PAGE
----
Growing community opposition to oversized Whole Foods Plaza
As more facts come to light, the Brighton Grassroots citizens group continues to build widespread community opposition to the Brighton Town Board’s approvals for the proposed plaza on Monroe Avenue with the grassroots organization calling for the plaza to be redesigned according to standard zoning limits.
“It is important to remind our community that we are not opposed to a Whole Foods grocery store,” said Howie Jacobson, managing member of Brighton Grassroots, and Treasurer of Brighton Grassroots Referendum Committee. “What we object to is: the town’s negligent acceptance of an inadequate traffic design that the DOT has deemed deficient; the town supervisor’s decision to give this developer a special deal to bypass standard zoning limits; and the town quietly giving this developer a tax break that has already cost our community over $750,000 in lost tax revenue.”
Town board meetings have experienced record attendance, with the community expressing concern over potential traffic congestion that will occur from this oversized plaza. Polling has shown that at least 78 percent of the Brighton community objects to the supersizing of the plaza and special zoning deal. The current plaza will create severe traffic safety and congestion conditions.
Warnings from NYSDOT have gone unheeded, with the DOT stating that the traffic from this supersized plaza “…will likely have significant impact on traffic. Increased delays, long queue lengths and the potential for…gridlock may occur on and approaching Monroe Avenue.”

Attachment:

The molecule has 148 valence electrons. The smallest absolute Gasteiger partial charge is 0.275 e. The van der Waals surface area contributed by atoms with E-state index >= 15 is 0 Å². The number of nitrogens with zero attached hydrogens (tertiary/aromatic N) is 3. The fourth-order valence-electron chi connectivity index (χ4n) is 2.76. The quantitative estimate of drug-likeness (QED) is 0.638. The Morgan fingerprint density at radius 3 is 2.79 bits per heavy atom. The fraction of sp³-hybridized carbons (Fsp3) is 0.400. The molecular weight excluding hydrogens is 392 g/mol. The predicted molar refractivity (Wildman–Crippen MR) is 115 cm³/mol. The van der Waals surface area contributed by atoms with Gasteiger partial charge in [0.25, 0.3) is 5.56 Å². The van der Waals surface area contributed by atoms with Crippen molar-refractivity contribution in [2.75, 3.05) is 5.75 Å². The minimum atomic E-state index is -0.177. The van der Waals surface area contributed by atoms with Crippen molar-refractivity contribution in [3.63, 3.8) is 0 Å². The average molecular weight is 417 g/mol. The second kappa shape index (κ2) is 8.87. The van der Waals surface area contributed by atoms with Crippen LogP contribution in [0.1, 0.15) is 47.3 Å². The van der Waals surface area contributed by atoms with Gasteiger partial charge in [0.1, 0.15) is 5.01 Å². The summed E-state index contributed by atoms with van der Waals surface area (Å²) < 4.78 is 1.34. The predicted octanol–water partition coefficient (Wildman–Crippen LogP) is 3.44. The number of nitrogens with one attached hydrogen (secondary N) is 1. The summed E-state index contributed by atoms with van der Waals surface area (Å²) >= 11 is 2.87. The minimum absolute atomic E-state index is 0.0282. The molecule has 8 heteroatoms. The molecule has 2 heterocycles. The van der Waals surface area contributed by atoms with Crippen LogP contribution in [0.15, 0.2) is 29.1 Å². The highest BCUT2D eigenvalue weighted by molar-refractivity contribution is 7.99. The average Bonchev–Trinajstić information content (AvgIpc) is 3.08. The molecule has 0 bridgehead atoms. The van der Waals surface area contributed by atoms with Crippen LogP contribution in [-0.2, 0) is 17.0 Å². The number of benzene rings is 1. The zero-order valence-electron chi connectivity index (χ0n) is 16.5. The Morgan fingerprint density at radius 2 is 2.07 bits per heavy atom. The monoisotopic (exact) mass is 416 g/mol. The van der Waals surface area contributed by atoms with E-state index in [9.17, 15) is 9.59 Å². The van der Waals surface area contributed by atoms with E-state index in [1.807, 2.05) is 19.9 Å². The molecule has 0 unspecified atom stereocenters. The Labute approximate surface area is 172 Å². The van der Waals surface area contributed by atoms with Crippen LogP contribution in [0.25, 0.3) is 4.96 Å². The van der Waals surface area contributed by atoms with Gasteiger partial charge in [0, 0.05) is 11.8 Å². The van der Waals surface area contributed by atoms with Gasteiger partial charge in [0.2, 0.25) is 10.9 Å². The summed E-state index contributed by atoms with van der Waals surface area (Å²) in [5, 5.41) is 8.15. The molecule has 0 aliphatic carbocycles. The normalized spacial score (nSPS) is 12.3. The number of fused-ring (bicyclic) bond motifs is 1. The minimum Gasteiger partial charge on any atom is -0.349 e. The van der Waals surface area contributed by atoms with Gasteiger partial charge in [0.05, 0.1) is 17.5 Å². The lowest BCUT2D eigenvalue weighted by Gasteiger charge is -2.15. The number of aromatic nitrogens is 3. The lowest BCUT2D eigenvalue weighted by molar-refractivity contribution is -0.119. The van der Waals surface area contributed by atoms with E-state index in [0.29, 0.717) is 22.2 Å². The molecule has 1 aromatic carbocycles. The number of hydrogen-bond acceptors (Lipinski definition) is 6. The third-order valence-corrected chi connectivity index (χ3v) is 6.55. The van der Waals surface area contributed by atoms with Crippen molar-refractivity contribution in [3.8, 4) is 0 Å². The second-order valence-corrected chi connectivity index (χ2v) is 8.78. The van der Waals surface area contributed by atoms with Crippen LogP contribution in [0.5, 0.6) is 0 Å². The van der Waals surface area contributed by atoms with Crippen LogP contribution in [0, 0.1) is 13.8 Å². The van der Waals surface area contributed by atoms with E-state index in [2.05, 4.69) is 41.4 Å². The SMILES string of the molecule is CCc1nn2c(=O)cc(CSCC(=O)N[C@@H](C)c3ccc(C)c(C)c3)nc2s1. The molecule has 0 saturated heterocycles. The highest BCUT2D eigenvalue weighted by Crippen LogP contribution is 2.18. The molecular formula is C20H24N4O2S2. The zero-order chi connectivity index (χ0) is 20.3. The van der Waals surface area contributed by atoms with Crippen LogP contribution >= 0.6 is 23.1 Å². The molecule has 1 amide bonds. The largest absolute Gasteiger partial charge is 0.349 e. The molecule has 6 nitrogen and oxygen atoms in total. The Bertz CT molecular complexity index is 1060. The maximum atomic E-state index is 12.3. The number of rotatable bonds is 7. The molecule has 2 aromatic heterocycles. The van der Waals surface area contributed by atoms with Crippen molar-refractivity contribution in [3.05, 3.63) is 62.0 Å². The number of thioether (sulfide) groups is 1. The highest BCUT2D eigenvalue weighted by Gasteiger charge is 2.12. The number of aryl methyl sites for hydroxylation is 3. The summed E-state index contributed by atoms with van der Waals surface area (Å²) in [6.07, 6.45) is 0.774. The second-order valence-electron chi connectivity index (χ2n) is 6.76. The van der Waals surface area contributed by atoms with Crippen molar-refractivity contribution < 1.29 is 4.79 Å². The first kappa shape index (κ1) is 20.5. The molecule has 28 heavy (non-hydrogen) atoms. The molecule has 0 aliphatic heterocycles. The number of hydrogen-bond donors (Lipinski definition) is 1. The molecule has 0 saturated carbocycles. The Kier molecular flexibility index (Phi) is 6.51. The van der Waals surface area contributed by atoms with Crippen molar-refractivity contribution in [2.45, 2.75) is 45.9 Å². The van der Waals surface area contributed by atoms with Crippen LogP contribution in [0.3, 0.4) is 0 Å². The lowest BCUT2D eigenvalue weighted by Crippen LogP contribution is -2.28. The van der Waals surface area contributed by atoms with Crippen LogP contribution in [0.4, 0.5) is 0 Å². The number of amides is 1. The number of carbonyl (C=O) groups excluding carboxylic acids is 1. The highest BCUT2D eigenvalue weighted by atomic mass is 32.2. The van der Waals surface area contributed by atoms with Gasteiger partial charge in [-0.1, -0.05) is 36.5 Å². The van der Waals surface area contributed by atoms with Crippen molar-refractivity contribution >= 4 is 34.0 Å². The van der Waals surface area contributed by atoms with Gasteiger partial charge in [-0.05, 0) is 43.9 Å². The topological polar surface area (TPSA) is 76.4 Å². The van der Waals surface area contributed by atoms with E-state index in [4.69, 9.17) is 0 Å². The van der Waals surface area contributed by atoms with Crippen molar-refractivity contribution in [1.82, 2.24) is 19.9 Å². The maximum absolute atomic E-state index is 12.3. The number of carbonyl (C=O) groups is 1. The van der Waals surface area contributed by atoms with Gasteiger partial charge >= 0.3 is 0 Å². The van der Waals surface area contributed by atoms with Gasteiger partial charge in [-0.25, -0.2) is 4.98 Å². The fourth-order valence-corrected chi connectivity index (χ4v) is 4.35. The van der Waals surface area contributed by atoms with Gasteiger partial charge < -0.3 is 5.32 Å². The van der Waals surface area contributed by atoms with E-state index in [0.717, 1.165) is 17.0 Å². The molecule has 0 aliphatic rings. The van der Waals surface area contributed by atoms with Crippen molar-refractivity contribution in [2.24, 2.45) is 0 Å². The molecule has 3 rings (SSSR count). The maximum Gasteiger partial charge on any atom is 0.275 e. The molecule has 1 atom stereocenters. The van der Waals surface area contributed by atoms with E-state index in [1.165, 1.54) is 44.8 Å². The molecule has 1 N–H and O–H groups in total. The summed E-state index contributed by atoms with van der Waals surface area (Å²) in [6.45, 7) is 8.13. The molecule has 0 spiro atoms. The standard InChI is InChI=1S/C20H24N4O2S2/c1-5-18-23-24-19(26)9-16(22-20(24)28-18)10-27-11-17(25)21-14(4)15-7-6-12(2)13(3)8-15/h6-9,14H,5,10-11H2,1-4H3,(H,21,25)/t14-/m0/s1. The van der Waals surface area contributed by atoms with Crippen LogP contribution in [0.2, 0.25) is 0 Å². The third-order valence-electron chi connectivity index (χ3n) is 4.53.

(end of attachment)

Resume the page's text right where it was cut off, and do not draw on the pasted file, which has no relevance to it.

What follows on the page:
The town accepted an inadequate traffic study that did not accurately represent what is being built on the site. The study did not include the Amazon pick-up and delivery center, the Amazon lockers, the restaurant inside Whole Foods and the 18 other boutique retailers and two potential restaurant pads. The study was based on false assumptions about the true truck traffic for the plaza, which even Whole Foods, in a letter to the town, said was false, correcting what their actual truck traffic would be.
Much of the problem at hand is due to the supervisor allowing the developer to bypass standard zoning limits through a loophole known as “incentive zoning.” This special deal means the developer gets to bypass town zoning limits that protect the community. Under this special deal, the developer gets to bypass 22 permits and approvals that would otherwise be required, encroach by three acres into the adjacent residential zone, and build 150 percent more than the standard zoning limits.
“All we have asked for is that the town require the developer to follow the standard zoning process that applies to everyone else,” said Jacobson. “The 38,000 Brighton residents deserve better from their town supervisor and town board. It is absolutely unacceptable that our town supervisor has ignored the concerns of the overwhelming majority of the community, and is persisting with special zoning and tax deals for this developer. These shenanigans must stop.” said Jacobson.
A Freedom of Information request discovered a special tax deal that the town quietly gave the developer over the last four years. This favor has kept the assessment at $2,450,100, instead of the true value of $9.5 million which is what the developer paid for the property. This tax deal cost Brighton taxpayers over $750,000 in lost tax revenue. The town supervisor consistently claims the plaza will result in substantial extra tax benefits in the future, but at the same time is giving the developer hundreds of thousands of dollars in tax breaks.
Visit brightongrassroots.org for information.